Let’s delve into a hypothesis for today and get started with a story –
Mr. X lives very close to this serene lake in his village. He enjoys the early morning walks, gardening, agriculture, refreshing baths and peaceful environment of the lake. He uses the lake water to not just sustain his agricultural business but also supports his household activities on the same. Then there’s Mr. Y. Mr. Y lives around 10 kilometres far from the lake and has no nearby sources of water. He has a huge land which gives generous treats of fruits and vegetables during rainfall, but for the rest of the year, he and his land remain thirsty. Both Mr. X and Y are a part of the same village.
So the question of the day is, who has a greater right over the water from the lake? Is it Mr. X just because he happened to take birth in a house which is closer to the lake or is it Mr. Y who desperately needs water to sustain his family and farm but is unable to do so?
During the primitive age when homo sapiens were still evolving, the human population was easily able to survive on the common properties made available by nature. But slowly as humans grew as a species, both in the sense of evolution and also population, instances like the one mentioned above could have risen at several places. We realised the need of a third person’s intervention as an unbiased entity to settle such debates and entrusted several kinds of people and institutions along the way. And one of the basic and most important debates/ issue that kept testing us as a species is – the tragedy of commons (brief explanation here).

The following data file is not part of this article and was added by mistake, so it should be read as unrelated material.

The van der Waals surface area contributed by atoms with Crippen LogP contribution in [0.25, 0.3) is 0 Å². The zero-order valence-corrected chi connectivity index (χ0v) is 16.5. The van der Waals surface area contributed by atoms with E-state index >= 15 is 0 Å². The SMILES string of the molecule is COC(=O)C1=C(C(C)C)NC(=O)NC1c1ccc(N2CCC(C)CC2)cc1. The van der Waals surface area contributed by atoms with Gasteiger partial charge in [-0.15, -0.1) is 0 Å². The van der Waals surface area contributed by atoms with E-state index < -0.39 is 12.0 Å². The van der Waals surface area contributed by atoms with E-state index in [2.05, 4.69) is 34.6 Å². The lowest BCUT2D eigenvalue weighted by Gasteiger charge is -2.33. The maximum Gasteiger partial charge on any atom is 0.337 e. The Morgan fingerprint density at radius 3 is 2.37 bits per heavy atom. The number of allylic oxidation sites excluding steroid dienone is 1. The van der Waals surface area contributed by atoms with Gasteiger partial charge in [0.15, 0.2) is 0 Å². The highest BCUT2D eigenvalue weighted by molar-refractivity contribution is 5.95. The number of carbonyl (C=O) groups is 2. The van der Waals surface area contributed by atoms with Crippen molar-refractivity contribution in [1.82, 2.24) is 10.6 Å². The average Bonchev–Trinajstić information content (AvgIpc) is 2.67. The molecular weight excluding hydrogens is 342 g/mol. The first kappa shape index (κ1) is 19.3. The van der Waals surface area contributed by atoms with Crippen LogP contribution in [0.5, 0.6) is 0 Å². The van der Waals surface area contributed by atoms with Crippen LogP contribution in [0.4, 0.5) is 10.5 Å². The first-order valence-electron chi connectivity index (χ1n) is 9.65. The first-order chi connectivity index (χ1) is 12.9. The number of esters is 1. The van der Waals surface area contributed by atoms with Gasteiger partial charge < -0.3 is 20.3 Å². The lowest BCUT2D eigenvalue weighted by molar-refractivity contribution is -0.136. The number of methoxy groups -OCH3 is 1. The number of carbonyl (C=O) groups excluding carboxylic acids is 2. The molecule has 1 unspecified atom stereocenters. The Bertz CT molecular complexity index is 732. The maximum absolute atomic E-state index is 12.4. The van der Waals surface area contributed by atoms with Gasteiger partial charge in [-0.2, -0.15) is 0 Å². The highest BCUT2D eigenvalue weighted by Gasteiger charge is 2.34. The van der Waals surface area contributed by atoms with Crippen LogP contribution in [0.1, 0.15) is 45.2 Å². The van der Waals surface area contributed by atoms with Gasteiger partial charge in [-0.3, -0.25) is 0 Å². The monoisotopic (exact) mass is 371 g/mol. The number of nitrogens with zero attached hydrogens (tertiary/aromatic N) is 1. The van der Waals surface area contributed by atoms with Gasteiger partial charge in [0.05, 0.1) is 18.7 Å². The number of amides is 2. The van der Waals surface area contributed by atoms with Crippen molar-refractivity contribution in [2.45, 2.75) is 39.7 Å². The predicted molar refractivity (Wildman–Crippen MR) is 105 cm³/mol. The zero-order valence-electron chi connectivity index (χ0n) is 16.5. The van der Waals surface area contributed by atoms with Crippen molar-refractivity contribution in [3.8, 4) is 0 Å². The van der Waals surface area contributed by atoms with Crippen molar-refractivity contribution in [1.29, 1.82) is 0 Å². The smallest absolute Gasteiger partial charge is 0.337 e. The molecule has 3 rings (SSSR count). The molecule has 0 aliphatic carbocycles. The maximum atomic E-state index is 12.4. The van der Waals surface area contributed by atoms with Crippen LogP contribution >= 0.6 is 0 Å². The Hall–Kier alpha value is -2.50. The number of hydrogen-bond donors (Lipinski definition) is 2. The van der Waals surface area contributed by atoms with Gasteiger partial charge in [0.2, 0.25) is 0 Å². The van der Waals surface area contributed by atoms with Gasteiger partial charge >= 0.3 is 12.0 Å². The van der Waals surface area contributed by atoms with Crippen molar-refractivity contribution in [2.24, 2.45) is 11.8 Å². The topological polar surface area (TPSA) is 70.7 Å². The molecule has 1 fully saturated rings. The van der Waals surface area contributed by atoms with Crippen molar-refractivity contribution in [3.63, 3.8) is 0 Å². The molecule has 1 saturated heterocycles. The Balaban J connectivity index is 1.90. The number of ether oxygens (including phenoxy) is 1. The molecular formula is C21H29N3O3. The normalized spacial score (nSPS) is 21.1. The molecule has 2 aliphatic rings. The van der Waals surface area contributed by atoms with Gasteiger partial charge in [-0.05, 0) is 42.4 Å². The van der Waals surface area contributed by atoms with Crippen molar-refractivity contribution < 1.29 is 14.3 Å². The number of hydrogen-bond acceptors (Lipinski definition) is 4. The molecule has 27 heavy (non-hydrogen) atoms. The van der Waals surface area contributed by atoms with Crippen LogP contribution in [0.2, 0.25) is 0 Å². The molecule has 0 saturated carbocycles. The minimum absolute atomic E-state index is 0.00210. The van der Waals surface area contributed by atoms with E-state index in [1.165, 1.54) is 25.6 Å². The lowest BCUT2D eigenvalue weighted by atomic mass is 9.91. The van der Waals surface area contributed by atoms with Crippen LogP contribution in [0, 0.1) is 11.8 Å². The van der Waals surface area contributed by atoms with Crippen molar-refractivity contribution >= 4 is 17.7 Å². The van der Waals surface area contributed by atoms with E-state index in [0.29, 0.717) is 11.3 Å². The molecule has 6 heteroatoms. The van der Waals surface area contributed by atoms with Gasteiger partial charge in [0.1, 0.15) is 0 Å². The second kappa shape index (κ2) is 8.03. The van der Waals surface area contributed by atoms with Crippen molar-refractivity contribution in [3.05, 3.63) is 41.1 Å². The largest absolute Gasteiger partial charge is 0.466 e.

If you do a quick Google search on this interestingly named theory – the tragedy of commons, you’d be teleported to a small farm where cow grazers could exploit and hence later destroy farmlands due to lack of regulation, hence creating a tragedy which has to be borne by everyone equally.
But how is this relevant now and will this tragedy continue to happen in future? Common property resources (or the lesser known full form of the abbreviation – CPR) have been and will always be an integral part of the survival of our species. And this is why tragedy of commons remains as an integral part of the aforementioned “third party intervention”.
This requirement of a third person or entity to intervene and settle such affairs is one of the factors that led to the birth and evolution of what we now know as governance. The need to coexist peacefully demanded the creation of a set of rules/ regulations/ norms that we as a community and species could all accept and adhere to. These guiding principles became the foundation on which most of the governments around the world are formed. From a small tribal community in South Sudan to the concrete jungle of Washington, constitutional structures have been created on the basis of these principles . And that brings us to the various forms of governance now visible in the world, which has undergone decades of evolution and redressal of errors – people considering to use a tool like Democracy to bring someone like Donald Trump in power!
How will we witness tragedy of commons in the future? With huge efforts and leaps being made in the technological arena in the last decade, we can hypothesise that in an ideal scenario, energy shouldn’t remain as one of the dire issues for commons. We had news from Germany stating that the government had to pay its citizens to use electricity due to the renewable energy surplus. Tesla has made advancements in one of the major hindrances in solar energy revolution with their product – Power wall.
We believe that two of the most important common property resources which will be the tragedy of the commons in future would be – Earth and Information.
To be continued in Part 2 (coming soon).